It's been 75 years since my mother first crossed the Golden Gate.
And that's a heck of a lot of water under the bridge.
This weekend, Fredrika May -- aka Fredi, aka G-ma to her broods' broods -- crossed it once again, three of her G-kids in tow, this time to celebrate its birthday, its beauty, and the memories spawned by that yawning span.
"It's more beautiful than ever,'' said Fredi, as she slowly made her way to the southern end of the bridge on Saturday morning.
Nearly 94 and still living in the Oakland home she's lived in for the past half-century, she was a trooper, leaning on her cane but plowing her way along the uphill path, pausing to have her photo taken with three bicycle cops, one of whom emailed the photo to himself as a souvenir.
G-ma, for this one glorious weekend, was a rock star.
"Engineering-wise, it's a marvel,'' said Fredi, pausing to catch her breath. "People back then said it couldn't be done, and there was a lot of arguing over it, I recall. But they did it.''
And her father, Fred Doelker, wanted her and her brother and sister to see the thing when it was launched that day in late May 1937. He was that kind of dad, said Fredi, who back then was a senior in high school. The kind who'd take the kids to see Amelia Earhart take off from the old Oakland airport. The kind who'd later drive them across the Bay Bridge the day it opened.
"We had watched them build it and I remember seeing the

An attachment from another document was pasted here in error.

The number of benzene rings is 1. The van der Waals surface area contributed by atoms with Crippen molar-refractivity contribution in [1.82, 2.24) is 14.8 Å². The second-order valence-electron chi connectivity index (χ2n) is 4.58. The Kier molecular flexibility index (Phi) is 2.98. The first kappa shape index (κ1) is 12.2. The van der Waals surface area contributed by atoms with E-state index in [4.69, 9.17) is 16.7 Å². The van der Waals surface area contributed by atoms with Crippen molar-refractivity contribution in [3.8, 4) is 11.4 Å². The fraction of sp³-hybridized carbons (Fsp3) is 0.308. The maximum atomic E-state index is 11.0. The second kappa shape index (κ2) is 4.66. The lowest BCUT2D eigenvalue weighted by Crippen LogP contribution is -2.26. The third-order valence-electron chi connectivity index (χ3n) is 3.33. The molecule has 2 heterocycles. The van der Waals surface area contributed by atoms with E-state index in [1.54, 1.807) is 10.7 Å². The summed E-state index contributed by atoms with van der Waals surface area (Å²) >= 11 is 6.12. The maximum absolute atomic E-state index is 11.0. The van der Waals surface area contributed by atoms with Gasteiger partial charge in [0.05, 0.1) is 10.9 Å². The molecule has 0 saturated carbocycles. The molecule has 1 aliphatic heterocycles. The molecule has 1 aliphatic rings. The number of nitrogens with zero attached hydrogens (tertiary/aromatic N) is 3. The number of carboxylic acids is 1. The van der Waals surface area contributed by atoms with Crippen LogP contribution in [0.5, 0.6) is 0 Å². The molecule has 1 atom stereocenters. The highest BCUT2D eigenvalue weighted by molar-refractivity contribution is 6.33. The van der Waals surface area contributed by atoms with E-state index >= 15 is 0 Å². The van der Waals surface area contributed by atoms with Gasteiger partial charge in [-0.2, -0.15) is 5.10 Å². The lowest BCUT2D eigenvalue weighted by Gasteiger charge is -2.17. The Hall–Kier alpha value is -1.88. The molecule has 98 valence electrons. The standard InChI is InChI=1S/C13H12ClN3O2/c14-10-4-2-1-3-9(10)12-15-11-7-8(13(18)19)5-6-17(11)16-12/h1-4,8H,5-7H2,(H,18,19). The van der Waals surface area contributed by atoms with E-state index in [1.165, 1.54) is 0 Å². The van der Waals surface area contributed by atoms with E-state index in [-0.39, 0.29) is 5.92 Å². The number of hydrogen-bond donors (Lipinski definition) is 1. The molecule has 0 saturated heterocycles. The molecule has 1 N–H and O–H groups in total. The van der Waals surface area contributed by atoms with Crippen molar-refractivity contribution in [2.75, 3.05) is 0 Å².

Fredi recalls spending the night before the bridge opening at her grandmother's house on Castro Street. Then she and her family headed out toward the Golden Gate to join the other 200,000 revelers who would eventually make that first pedestrian crossing on May 27 three-quarters of a century ago.
"We'd sailed the Gate a few times before the bridge was there, so this was a real thrill to see it from up in the air,'' said Fredi, as her grandkids, Caitlin, Zoe and Cody, took turns holding a hand-drawn poster while tourists snapped photos of them with their G-ma.
It read: "My Grandma Walked this Bridge 75 Years Ago!!''
Standing near the south end of the span, after only having the energy to walk about 20 feet -- "That counts. I walked the bridge'' -- Fredi obviously felt the thrill all over again. She had made a weekend of the celebration, staying at the Stanford Court Hotel, which was holding its own celebration for the Birthday Bridge. And now here she stood, looking at the orange icon as memories of that morning long ago started to return.
"I remember that we parked and then we walked and walked and walked,'' she said. "It was crowded, but not like it was for the 50th celebration. That time, we got as far as the toll plaza when we heard Dianne Feinstein yelling into a megaphone, "Everyone go home. Go home."
Feinstein, then mayor of San Francisco, was one of many local officials who feared the bridge could collapse from the weight of hundreds of thousands of celebrants.
Fredi said she and her family walked to the Marin side and back, and "it was amazing to look down and see the water where we'd once sailed.''
After a few minutes of photos, she was ready to go. She'd "walked'' it once again. The bridge had restored the memories of all those years and crossings and people now long gone who'd loved this bridge right alongside her. Now it was time to safely tuck them all away again.
"It's a knockout,'' she said, gazing up at the exquisitely cabled masterpiece. "More beautiful than ever.''
Contact Patrick May at 408-920-5689 or follow him at Twitter.com/patmaymerc